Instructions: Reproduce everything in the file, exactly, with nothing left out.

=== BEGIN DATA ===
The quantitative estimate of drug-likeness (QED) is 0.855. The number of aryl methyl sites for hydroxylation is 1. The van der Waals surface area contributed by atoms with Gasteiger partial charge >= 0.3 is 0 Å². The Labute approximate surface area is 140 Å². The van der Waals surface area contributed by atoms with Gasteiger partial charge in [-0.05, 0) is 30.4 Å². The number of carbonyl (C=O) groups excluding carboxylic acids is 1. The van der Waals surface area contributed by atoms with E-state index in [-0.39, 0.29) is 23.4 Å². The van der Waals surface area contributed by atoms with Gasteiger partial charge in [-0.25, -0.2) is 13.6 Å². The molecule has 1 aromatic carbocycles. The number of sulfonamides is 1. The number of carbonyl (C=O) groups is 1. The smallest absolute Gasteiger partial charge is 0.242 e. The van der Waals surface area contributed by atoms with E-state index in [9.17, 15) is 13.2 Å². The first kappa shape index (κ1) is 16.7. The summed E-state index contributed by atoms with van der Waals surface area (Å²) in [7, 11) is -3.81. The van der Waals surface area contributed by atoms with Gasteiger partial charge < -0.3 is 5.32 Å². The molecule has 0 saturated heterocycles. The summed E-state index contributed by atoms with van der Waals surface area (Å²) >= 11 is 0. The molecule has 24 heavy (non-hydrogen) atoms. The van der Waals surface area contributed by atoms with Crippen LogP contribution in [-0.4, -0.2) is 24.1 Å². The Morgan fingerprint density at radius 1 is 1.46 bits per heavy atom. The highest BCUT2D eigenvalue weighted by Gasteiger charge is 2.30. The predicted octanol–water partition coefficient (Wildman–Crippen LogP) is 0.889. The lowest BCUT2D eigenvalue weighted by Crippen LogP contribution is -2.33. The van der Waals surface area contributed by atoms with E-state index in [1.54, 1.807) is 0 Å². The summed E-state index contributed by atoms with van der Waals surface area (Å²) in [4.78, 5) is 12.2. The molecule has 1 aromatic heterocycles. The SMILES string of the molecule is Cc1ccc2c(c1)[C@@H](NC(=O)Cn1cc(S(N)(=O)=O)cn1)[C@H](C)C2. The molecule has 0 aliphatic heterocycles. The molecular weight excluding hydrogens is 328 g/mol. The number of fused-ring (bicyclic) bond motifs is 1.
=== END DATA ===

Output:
The quantitative estimate of drug-likeness (QED) is 0.855. The number of aryl methyl sites for hydroxylation is 1. The van der Waals surface area contributed by atoms with Gasteiger partial charge >= 0.3 is 0 Å². The Labute approximate surface area is 140 Å². The van der Waals surface area contributed by atoms with Gasteiger partial charge in [-0.05, 0) is 30.4 Å². The number of carbonyl (C=O) groups excluding carboxylic acids is 1. The van der Waals surface area contributed by atoms with E-state index in [-0.39, 0.29) is 23.4 Å². The van der Waals surface area contributed by atoms with Gasteiger partial charge in [-0.25, -0.2) is 13.6 Å². The molecule has 1 aromatic carbocycles. The number of sulfonamides is 1. The number of carbonyl (C=O) groups is 1. The smallest absolute Gasteiger partial charge is 0.242 e. The van der Waals surface area contributed by atoms with E-state index in [9.17, 15) is 13.2 Å². The first kappa shape index (κ1) is 16.7. The summed E-state index contributed by atoms with van der Waals surface area (Å²) in [7, 11) is -3.81. The van der Waals surface area contributed by atoms with Gasteiger partial charge < -0.3 is 5.32 Å². The molecule has 0 saturated heterocycles. The summed E-state index contributed by atoms with van der Waals surface area (Å²) >= 11 is 0. The molecule has 24 heavy (non-hydrogen) atoms. The van der Waals surface area contributed by atoms with Crippen LogP contribution in [-0.4, -0.2) is 24.1 Å². The Morgan fingerprint density at radius 1 is 1.46 bits per heavy atom. The highest BCUT2D eigenvalue weighted by Gasteiger charge is 2.30. The predicted octanol–water partition coefficient (Wildman–Crippen LogP) is 0.889. The lowest BCUT2D eigenvalue weighted by Crippen LogP contribution is -2.33. The van der Waals surface area contributed by atoms with E-state index in [1.54, 1.807) is 0 Å². The summed E-state index contributed by atoms with van der Waals surface area (Å²) in [4.78, 5) is 12.2. The molecule has 1 aromatic heterocycles. The SMILES string of the molecule is Cc1ccc2c(c1)[C@@H](NC(=O)Cn1cc(S(N)(=O)=O)cn1)[C@H](C)C2. The molecule has 0 aliphatic heterocycles. The molecular weight excluding hydrogens is 328 g/mol. The number of fused-ring (bicyclic) bond motifs is 1.